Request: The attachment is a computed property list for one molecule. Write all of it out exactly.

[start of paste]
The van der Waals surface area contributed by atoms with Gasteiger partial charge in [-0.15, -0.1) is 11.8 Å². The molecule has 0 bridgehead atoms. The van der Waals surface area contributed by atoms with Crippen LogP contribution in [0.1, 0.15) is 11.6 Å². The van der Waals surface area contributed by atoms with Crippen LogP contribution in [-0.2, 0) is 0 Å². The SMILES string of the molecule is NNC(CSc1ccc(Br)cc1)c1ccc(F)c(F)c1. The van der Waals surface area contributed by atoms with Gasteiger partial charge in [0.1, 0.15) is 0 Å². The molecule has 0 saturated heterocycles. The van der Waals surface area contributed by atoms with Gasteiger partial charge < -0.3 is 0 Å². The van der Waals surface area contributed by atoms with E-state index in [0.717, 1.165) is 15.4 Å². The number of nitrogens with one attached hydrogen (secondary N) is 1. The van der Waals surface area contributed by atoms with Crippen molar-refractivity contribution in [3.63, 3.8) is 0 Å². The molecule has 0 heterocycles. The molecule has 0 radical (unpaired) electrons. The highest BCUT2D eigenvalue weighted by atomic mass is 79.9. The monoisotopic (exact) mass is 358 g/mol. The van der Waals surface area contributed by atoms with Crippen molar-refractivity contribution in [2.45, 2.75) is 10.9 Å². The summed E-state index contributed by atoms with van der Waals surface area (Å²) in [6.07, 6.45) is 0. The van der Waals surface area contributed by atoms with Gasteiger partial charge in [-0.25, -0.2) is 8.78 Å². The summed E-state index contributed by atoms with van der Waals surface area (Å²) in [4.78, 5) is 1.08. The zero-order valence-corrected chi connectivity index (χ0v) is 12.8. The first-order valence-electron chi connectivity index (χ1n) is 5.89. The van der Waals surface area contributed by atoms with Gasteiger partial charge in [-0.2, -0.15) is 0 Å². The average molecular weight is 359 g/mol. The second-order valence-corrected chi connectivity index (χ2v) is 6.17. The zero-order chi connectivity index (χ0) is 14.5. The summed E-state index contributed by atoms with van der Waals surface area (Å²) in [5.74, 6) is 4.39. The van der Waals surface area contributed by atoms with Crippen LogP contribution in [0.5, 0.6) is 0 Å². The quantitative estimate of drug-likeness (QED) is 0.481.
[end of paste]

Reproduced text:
The van der Waals surface area contributed by atoms with Gasteiger partial charge in [-0.15, -0.1) is 11.8 Å². The molecule has 0 bridgehead atoms. The van der Waals surface area contributed by atoms with Crippen LogP contribution in [0.1, 0.15) is 11.6 Å². The van der Waals surface area contributed by atoms with Crippen LogP contribution in [-0.2, 0) is 0 Å². The SMILES string of the molecule is NNC(CSc1ccc(Br)cc1)c1ccc(F)c(F)c1. The van der Waals surface area contributed by atoms with Gasteiger partial charge in [0.1, 0.15) is 0 Å². The molecule has 0 saturated heterocycles. The van der Waals surface area contributed by atoms with Gasteiger partial charge < -0.3 is 0 Å². The van der Waals surface area contributed by atoms with E-state index in [0.717, 1.165) is 15.4 Å². The number of nitrogens with one attached hydrogen (secondary N) is 1. The van der Waals surface area contributed by atoms with Crippen molar-refractivity contribution in [3.63, 3.8) is 0 Å². The molecule has 0 heterocycles. The molecule has 0 radical (unpaired) electrons. The highest BCUT2D eigenvalue weighted by atomic mass is 79.9. The monoisotopic (exact) mass is 358 g/mol. The van der Waals surface area contributed by atoms with Crippen molar-refractivity contribution in [2.45, 2.75) is 10.9 Å². The summed E-state index contributed by atoms with van der Waals surface area (Å²) in [6.07, 6.45) is 0. The van der Waals surface area contributed by atoms with Gasteiger partial charge in [-0.25, -0.2) is 8.78 Å². The summed E-state index contributed by atoms with van der Waals surface area (Å²) in [4.78, 5) is 1.08. The zero-order valence-corrected chi connectivity index (χ0v) is 12.8. The first-order valence-electron chi connectivity index (χ1n) is 5.89. The van der Waals surface area contributed by atoms with Gasteiger partial charge in [-0.2, -0.15) is 0 Å². The average molecular weight is 359 g/mol. The second-order valence-corrected chi connectivity index (χ2v) is 6.17. The zero-order chi connectivity index (χ0) is 14.5. The summed E-state index contributed by atoms with van der Waals surface area (Å²) in [5.74, 6) is 4.39. The van der Waals surface area contributed by atoms with Crippen LogP contribution in [0.5, 0.6) is 0 Å². The quantitative estimate of drug-likeness (QED) is 0.481.